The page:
Mayor Bill Finch has tried to alter the city charter to gain control of the public school system, and Gov. Dannel Malloy this week outlined a schools platform steeped in the rhetoric of education reform.
Officials from the ZOOM Foundation, backed by hedge fund manager and philanthropist Steve Mandel, had urged state and city officials last summer to dissolve the Bridgeport school board and offered help with “education reform.” He declined to comment on the new fund.
Mr. Finch and others said they hope Mr. Vallas’s appointment spurs a flood of private money into Bridgeport schools, where 98% of public-school students come from families that earn less than 185% of the federal poverty level.
“We can’t blow this opportunity because this is our chance,” Mr. Finch said, adding he wants to raise $50 million for public schools over the next five years.
Private funding has drawn criticism from teachers unions and other skeptics who say it makes public schools less accountable to taxpayers.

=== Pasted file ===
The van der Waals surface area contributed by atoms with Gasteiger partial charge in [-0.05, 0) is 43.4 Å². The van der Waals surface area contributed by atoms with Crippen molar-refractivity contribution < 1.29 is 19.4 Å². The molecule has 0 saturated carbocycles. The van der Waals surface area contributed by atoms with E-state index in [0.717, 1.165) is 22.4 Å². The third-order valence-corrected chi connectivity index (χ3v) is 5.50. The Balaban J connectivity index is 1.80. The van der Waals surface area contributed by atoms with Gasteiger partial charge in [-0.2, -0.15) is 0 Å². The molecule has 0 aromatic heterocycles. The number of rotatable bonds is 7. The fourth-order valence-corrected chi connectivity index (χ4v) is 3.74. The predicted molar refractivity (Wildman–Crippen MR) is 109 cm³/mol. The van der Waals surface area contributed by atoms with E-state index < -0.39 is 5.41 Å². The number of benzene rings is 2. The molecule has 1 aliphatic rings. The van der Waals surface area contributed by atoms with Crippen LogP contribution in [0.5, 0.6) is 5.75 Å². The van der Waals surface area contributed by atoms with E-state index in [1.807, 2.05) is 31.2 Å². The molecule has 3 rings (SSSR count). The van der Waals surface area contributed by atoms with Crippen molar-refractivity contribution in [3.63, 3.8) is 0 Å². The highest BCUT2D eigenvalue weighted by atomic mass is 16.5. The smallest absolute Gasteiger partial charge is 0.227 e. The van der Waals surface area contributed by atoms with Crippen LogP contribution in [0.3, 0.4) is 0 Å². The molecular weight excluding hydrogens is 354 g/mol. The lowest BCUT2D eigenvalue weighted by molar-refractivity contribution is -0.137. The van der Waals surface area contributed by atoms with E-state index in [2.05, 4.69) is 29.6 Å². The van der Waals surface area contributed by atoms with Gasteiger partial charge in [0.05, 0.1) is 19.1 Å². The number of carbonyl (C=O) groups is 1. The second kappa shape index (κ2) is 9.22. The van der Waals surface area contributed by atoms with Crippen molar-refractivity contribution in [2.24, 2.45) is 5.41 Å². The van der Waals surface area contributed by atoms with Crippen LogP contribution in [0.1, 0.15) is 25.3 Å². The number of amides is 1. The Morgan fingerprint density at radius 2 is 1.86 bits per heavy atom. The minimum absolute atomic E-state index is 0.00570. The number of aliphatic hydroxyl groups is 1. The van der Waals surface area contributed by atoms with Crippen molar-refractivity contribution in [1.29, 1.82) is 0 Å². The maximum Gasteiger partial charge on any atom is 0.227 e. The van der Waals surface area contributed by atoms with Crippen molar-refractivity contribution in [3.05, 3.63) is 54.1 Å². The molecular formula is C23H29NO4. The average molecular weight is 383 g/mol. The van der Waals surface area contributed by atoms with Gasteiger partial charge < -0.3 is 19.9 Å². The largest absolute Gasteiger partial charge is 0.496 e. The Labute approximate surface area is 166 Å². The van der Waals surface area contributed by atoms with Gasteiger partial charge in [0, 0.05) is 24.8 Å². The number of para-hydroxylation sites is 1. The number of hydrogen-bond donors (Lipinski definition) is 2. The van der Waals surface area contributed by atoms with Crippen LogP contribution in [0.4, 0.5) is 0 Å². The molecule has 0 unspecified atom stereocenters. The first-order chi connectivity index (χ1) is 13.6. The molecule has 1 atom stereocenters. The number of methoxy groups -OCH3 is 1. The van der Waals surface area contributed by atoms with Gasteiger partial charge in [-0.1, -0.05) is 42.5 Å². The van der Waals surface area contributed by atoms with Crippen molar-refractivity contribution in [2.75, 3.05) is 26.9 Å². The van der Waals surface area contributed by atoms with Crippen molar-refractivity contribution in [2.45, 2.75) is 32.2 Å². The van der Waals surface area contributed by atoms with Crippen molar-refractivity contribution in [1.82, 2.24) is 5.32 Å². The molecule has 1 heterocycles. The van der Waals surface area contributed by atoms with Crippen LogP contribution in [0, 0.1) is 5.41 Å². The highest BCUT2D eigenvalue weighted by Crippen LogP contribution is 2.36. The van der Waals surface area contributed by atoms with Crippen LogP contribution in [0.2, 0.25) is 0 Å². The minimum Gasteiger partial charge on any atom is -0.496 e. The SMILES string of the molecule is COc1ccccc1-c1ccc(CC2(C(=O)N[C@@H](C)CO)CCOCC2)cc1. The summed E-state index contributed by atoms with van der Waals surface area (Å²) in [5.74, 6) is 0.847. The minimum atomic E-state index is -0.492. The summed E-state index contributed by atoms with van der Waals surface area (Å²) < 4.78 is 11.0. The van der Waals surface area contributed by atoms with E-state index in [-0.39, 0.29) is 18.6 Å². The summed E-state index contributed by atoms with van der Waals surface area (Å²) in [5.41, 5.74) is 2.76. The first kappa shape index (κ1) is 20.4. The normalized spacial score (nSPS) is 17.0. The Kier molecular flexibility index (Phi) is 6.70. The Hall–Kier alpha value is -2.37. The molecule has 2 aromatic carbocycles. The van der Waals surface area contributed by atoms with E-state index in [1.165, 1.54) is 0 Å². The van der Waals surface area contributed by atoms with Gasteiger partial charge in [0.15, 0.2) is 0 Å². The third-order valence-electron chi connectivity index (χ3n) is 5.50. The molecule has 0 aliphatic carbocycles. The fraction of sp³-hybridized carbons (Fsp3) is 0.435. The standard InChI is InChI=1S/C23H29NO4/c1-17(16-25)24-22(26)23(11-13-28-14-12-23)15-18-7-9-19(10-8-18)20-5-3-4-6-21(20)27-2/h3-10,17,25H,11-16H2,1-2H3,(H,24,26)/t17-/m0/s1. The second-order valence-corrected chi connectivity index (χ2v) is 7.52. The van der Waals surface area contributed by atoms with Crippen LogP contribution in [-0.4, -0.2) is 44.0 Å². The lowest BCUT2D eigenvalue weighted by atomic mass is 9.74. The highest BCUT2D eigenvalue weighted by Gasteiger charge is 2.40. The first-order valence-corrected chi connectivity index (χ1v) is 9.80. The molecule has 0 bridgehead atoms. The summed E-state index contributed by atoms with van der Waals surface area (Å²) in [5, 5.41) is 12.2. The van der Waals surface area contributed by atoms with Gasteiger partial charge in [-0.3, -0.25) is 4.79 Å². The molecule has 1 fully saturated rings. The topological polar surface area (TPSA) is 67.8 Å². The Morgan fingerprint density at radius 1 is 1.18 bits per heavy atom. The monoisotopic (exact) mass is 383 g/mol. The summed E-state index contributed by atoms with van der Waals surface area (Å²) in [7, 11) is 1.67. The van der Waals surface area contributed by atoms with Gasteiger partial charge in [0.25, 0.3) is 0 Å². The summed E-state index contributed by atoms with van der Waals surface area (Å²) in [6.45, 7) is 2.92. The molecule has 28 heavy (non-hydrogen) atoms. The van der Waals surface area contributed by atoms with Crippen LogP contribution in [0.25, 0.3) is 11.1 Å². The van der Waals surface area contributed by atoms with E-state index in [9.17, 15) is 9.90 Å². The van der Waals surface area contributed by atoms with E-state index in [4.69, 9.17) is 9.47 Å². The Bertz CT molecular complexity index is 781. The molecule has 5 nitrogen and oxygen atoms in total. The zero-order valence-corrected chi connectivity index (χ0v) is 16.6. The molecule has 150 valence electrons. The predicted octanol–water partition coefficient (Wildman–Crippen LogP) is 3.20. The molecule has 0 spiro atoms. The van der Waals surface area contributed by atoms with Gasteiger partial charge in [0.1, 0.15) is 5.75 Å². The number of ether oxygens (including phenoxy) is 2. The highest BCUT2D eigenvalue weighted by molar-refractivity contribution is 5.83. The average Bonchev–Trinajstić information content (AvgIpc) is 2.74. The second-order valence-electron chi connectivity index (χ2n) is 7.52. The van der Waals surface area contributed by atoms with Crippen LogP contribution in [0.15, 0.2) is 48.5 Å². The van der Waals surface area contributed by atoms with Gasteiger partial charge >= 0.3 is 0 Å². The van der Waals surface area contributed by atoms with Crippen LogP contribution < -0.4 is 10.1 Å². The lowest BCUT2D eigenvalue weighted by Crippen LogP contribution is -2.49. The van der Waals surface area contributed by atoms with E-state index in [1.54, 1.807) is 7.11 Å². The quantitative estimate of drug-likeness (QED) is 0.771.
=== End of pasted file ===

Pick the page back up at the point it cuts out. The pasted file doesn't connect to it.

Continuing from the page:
Gary Peluchette, the president of the Bridgeport Education Association teachers union, said he was heartened by the positive reviews he’d heard about Mr. Vallas’s previous relationships with labor.
But he said the anonymity of the donations concerned him.
“Where is the money coming from? How did they earn this money? At least with public money, we know it comes from taxes,” Mr. Peluchette said.
Sallie Mitchell, a spokeswoman for the Fairfield County Community Foundation, said people have reasons to give anonymously.
“For some of them, it’s their spiritual belief to give anonymously. Some of them are very low-key people and don’t want anybody to know where their charitable interests lie,” Ms. Mitchell said. “Some people are quiet millionaires next door and really don’t want people to know that they have this amount of wealth.”